When you think about all the functions a dog’s nose performs, you might be inclined to call it the universal tool of the canine body. It acts as the daily news, collecting scents like scraps of information to use in interpreting your dog’s environment. It often doubles as a communication device, nuzzling the human hand to elicit a response. And it serves as an internal thermostat, helping regulate body temperature throughout the day.
As a temperature controller, a dog’s nose can be warm, cold, wet, or dry, depending upon the time of day, Fido’s level of activity, and weather conditions. In fact, you might be surprised to learn that the temperature of a dog’s nose fluctuates throughout the day. If you’ve ever asked yourself, “Why is my dog’s nose warm?”, forget what you think you know.
Why is my dog’s nose warm?
Before we answer that question, it’s probably a good idea to explain how a dog’s nose works.
A dog’s nose is often wet because he licks it frequently to keep it moisturized. That might seem odd until you consider that a wet nose enhances your dog’s sense of smell. A wet nose helps trap scents better so that your dog’s 100 million scent receptors can go to work and tell him whose scent it is, what direction it’s coming from, and even if the human or animal he smells is fearful or anxious. The moisture left by licking that powerful instrument cools, and as a result, a dog’s nose is often cold.
But a warm, dry nose doesn’t always signal illness. Your dog’s nose might be warm for a variety of reasons:
- He may have been sleeping, a state in which he isn’t licking his nose.
- It might be hot outside. As the temperatures increase, so does the likelihood your dog’s nose will feel warm and dry to the touch. Monitor his water intake and make sure he doesn’t overheat.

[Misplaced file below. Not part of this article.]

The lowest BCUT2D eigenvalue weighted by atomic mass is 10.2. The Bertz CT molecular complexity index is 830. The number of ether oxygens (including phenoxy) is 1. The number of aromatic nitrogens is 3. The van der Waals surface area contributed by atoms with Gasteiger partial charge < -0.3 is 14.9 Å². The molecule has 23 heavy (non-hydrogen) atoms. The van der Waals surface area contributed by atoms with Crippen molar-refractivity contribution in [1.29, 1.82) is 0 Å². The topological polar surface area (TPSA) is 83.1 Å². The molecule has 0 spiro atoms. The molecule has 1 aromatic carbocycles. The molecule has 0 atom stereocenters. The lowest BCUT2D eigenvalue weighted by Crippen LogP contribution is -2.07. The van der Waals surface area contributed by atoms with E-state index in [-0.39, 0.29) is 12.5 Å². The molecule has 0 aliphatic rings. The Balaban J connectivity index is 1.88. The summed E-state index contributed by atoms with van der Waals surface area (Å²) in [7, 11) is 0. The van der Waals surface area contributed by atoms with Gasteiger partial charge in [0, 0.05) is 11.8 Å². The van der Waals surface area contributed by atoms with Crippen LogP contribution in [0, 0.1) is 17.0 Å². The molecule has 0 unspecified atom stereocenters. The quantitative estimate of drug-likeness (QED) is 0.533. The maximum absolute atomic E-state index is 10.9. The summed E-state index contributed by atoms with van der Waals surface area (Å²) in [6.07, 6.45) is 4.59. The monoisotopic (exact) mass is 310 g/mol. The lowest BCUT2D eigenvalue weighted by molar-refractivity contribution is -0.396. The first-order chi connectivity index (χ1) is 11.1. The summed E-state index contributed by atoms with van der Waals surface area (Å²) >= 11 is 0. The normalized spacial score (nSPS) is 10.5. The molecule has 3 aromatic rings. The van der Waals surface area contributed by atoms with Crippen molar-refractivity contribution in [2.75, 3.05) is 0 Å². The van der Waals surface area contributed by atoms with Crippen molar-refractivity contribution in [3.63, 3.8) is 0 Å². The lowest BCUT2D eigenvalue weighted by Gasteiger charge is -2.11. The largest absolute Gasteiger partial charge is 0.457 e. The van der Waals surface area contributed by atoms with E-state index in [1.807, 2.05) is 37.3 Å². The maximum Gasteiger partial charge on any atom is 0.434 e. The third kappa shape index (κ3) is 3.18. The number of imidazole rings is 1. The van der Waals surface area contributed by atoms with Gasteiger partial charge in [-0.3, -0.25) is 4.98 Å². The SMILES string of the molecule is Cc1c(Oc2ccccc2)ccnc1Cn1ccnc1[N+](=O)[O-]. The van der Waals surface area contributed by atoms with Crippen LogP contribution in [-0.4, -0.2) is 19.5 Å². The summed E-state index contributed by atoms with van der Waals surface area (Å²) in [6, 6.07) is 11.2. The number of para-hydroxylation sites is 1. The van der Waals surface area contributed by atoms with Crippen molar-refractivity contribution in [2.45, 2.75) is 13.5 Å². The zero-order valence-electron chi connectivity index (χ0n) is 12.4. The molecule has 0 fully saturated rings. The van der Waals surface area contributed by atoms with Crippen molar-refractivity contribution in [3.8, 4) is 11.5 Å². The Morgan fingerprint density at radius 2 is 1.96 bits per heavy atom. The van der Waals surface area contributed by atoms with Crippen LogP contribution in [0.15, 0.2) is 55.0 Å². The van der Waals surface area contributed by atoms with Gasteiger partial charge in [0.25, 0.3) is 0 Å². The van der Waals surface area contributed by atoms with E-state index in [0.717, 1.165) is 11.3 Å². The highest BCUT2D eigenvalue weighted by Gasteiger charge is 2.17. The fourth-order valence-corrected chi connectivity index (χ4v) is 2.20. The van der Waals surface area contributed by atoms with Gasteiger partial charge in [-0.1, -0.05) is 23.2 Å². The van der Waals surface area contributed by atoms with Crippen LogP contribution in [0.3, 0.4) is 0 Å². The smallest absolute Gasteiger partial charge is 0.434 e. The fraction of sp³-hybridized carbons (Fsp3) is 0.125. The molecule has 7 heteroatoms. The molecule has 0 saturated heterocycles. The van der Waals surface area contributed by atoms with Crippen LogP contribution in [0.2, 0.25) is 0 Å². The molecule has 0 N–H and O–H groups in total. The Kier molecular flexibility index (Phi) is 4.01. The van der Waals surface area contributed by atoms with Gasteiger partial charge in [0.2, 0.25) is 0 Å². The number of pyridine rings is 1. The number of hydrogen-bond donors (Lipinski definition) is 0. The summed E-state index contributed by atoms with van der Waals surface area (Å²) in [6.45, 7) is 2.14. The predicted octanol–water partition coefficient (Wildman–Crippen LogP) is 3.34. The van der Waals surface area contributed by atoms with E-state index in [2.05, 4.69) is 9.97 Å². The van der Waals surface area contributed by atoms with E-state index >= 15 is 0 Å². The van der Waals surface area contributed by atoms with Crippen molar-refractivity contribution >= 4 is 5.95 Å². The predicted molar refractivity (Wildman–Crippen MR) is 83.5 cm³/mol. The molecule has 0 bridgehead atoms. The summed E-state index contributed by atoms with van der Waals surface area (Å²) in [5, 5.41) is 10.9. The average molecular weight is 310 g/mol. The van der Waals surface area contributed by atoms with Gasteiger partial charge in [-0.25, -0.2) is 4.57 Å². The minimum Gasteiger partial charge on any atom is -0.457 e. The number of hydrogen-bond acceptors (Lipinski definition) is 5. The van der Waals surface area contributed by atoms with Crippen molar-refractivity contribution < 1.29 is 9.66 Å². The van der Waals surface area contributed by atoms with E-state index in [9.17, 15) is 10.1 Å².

- It may be cold outside. If your dog sleeps next to an air vent, the circulating air might cause his nose to dry out, much like winter air can cause your throat to become dry and scratchy.
- He may be older. Older dogs sleep more than younger dogs, which prevents them from licking their noses as much.
Some breeds are prone to dry noses
Additionally, a warm, dry nose may just be normal for your dog. Some dogs simply don’t lick their noses as much as others do. Others are prone to conditions that affect the natural moisture of their nose
For example, dogs with short snouts, such as Pugs and Bulldogs, have difficulty licking their noses, which causes their noses to be naturally dryer. Other breeds, such as Lhasa Apsos and Cocker Spaniels, are prone to blocked tear ducts. This prevents them from draining naturally into the nasal passage, which in turn, creates moisture.
When you should call the vet
As you can see, using the temperature of your dog’s nose to gauge his health isn’t particularly reliable. Contrary to popular belief, a warm nose doesn’t mean your dog is sick; however, the following conditions warrant a call to your veterinarian:
- Difficulty breathing. Seek immediate medical assistance to rule out any lung or respiratory problems as well as heartworm, heart disease, tumors, or allergies.
- Abnormal discharge, which may signal anything from dental disease to allergies or a respiratory virus like parainfluenza or distemper.
- Nosebleed, which may indicate an injury or infection in his respiratory tract.
- Sore, itchy, or crusty nose, an indication your dog may be suffering from allergies, dehydration, or even a sunburn.
So, if your dog’s nose is warm to the touch, stay calm. Stop and consider whether the condition is a function of his activity level, age, or breed and look for other symptoms of distress. If there isn’t anything apparently wrong with his nose but he loses his appetite, starts sleeping more, drinks significantly less water, or begins vomiting or having diarrhea, there probably is something else going on.
Starting now, take note of your dog’s nose during the day. Notice when it’s cold and wet as well as when it’s warm and dry. Doing so will help you discover the logical reasons behind each condition, so you can determine what is normal for your particular pup. Then, you can use that benchmark to more accurately assess your dog’s overall health and more confidently know when it’s time to schedule a visit to the vet.
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